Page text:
Virgil Abloh Carpenters Workshop Gallery Dysfunctional exhibition Venice

Virgil Abloh presents sinking furniture at Carpenters Workshop Gallery show in Venice

Fashion designer Virgil Abloh addresses the issue of rising sea-levels in an installation of sinking furniture on show during this year's Venice Art Biennale.

Abloh is just one of 23 designers and artists featured in the Dysfunctional exhibition of more than 50 works, which is being held by the Carpenters Workshop Gallery (CWG) for the 58th edition of the Venice Art Biennale.

Virgil Abloh's Alaska 'sinking' chair is on show at the Carpenters Workshop Gallery exhibition in Venice

Other exhibitors include Dutch designer Maarten Baas, the Campana Brothers, and French designer Mathieu Lehanneur.

Each of the 50 collectible design pieces are set against the lavish backdrop of the Galleria Giorgio Franchetti alla Ca' d'Oro's gothic architecture and its renaissance and baroque art collection.

Matthieu Lehanneur's Ocean memories pieces are also on show, as part of the Acqua Alta installation

For his pieces, called Alaska, Abloh dissected a series of furniture items at different points to appear as if they are sinking into the floor.

They are on display as part of the Acqua Alta installation within the wider exhibition. The installation takes its name from the natural phenomenon of the tide peaks that regularly affect Venetian life, causing the city to partially flood.

Abloh aims to encourage viewers to think about the issue of rising sea-levels, both in terms of the fate of Venice and the effect of climate change on the planet.

Maarten Baas is showing a self-portrait within a clock face called Real Time

Set at a slant, the furniture pieces are not entirely functional, but instead work to blur the line between art and design.

"We decided to stage Dysfunctional during the world's most important art exhibition, the Venice Art Biennale, to question what defines an artwork – why can artworks not be functional and when does design become art?" said CWG co-founders, Julien Lombrail and Loic Le Gaillard.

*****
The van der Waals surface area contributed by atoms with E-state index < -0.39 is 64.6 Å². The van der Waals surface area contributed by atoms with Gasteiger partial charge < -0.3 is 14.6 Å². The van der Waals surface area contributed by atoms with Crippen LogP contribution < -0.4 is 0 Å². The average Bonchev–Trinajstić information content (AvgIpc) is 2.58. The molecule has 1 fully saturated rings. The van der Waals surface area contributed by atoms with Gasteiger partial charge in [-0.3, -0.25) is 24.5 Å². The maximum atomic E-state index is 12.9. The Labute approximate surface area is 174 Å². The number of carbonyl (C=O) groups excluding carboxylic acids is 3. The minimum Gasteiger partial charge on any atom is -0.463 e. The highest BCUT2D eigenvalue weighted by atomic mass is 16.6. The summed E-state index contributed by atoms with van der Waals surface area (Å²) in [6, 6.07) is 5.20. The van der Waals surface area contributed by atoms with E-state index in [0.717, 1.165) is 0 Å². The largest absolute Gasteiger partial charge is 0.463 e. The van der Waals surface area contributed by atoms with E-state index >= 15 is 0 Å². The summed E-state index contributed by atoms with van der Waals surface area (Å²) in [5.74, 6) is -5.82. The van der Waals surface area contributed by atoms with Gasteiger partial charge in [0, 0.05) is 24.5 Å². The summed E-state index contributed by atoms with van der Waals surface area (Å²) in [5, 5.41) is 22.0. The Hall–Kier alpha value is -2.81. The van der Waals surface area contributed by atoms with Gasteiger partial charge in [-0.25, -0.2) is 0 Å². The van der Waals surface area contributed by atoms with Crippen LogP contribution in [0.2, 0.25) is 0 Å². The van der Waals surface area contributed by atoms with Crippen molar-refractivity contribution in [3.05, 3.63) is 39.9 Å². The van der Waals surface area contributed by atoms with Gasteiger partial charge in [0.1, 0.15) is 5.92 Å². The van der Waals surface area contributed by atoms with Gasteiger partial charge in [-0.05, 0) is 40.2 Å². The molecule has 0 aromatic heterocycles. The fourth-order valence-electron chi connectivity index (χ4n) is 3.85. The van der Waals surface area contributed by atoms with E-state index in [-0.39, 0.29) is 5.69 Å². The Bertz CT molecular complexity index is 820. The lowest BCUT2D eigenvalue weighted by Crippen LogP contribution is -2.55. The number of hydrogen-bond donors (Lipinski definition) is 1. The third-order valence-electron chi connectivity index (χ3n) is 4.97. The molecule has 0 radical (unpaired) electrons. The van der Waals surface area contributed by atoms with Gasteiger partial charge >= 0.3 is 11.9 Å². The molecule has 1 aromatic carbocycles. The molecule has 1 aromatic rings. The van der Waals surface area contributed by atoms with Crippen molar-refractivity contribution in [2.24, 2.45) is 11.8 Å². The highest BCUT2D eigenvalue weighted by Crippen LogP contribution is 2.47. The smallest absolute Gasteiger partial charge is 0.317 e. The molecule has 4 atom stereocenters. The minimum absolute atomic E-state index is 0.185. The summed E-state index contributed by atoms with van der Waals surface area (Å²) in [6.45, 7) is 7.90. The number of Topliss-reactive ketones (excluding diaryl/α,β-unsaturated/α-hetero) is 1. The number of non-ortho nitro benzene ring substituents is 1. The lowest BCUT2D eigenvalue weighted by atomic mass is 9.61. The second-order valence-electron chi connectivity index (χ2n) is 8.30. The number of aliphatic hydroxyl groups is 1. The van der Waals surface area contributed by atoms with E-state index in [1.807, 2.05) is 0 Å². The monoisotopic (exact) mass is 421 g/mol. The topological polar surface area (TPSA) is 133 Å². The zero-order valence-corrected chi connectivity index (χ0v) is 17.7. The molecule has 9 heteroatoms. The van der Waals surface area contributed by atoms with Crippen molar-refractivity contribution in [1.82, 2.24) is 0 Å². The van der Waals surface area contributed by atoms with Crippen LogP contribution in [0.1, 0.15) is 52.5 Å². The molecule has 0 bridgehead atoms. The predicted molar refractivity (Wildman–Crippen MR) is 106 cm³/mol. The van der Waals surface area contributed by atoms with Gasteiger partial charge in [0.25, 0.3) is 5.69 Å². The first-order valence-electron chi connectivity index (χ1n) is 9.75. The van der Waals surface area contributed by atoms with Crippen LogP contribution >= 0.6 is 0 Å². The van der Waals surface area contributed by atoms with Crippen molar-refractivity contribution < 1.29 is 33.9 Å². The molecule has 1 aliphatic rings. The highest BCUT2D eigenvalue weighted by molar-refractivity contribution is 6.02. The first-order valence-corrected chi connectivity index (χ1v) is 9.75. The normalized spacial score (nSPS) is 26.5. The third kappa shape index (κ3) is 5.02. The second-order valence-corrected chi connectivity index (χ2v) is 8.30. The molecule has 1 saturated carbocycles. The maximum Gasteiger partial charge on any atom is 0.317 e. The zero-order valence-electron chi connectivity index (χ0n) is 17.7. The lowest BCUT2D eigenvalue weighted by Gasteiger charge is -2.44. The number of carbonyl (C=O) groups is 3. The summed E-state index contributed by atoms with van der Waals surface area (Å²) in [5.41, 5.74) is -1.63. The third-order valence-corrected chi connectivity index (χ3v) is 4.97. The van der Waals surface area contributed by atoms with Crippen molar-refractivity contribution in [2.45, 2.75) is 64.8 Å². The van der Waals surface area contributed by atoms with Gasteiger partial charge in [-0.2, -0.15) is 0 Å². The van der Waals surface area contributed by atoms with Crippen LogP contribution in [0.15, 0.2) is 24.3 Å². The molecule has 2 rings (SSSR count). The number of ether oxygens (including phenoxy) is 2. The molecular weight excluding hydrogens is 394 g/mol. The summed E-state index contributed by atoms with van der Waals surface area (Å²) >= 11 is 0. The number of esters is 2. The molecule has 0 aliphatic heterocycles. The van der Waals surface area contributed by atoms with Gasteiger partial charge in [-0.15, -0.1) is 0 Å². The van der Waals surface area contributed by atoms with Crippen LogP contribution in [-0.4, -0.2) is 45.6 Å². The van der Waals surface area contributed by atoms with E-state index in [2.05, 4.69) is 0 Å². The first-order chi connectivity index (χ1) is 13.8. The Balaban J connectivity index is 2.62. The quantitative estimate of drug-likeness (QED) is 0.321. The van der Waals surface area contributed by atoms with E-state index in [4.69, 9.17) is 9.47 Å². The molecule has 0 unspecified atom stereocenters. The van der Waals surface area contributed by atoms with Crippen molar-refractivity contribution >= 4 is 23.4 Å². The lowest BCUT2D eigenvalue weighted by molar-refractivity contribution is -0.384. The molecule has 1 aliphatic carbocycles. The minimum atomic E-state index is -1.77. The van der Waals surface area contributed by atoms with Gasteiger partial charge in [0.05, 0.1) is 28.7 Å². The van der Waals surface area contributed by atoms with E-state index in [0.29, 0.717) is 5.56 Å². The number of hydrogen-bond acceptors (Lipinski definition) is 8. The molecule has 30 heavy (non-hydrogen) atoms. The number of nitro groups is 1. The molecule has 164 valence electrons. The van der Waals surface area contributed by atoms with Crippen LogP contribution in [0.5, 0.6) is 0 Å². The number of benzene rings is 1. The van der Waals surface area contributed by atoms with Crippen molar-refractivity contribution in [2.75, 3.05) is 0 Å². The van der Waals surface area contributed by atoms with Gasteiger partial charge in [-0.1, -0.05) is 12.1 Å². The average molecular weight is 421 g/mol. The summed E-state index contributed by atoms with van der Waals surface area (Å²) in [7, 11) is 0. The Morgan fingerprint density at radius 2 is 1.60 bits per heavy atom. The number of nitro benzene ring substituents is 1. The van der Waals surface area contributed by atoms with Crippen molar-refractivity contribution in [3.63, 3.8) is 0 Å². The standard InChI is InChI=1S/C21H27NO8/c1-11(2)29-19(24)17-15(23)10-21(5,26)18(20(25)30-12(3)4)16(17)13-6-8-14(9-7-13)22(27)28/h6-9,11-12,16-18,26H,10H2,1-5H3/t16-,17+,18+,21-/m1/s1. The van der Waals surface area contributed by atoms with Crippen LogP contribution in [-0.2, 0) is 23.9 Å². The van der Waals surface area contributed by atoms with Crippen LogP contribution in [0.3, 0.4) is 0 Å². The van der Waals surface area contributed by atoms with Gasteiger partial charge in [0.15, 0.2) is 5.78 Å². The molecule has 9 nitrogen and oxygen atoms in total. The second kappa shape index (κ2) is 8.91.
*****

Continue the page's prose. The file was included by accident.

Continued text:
"The idea of dysfunction, defined as 'the disruption of normal social relations', invites visitors to rethink the conventional relationship between form and function, art and design, the historical and the modern," they continued.

Nacho Carbonell's Under a Light Tree is shown against the backdrop of the 15th-century Galleria

French designer Mathieu Lehanneur also contributed to the Acqua Alta installation with a series of green marble and granite sculptures called Ocean Memories, which feature undulating surfaces that echo the waves of a nearby lagoon.

Baas has also created a self-portrait for the exhibition called Real Time, which depicts a blurry portrait of the artist behind a large clock face.

Made 500 years after the death of Leonardo da Vinci, the artwork references the famous Vitruvian Man, as well as addressing different aspects of passing time such as getting older, moving forward and looking back.

Studio Drift is showing the Fragile Future chandelier in a frescoed room

A glowing tree-like installation by Nacho Carbonell sits in the centre of the 15th-century Ca' d'Oro courtyard, where visitors can walk through a "forest of light" comprised of the Spanish designer's golden lights wrapped in perforated metal gauze to create a shimmering effect.

Elsewhere in the three-storey palazzo, Amsterdam designers Studio Drift have installed their Fragile Future chandelier – an installation constructed from delicate dandelion seeds and LEDs.

The installation, which forms a frame of light around Andrea Mantegna's 16th-century painting of San Sebastian, intends to invite the viewer to rethink their connection with nature.

Moments of Happiness by Dutch designers the Verhoeven twins is on display in a room that looks out over the canal

The Dysfunctional exhibition, which opened at the beginning of May, will be on show until the end of the biennale on 24 November 2019.

Also on show during the biennale is the Ghana pavilion designed by architect David Adjaye. Modelled on traditional Gurunsi earth houses, the pavilion comprises a series of interconnected oval-shaped galleries topped by a wooden roof.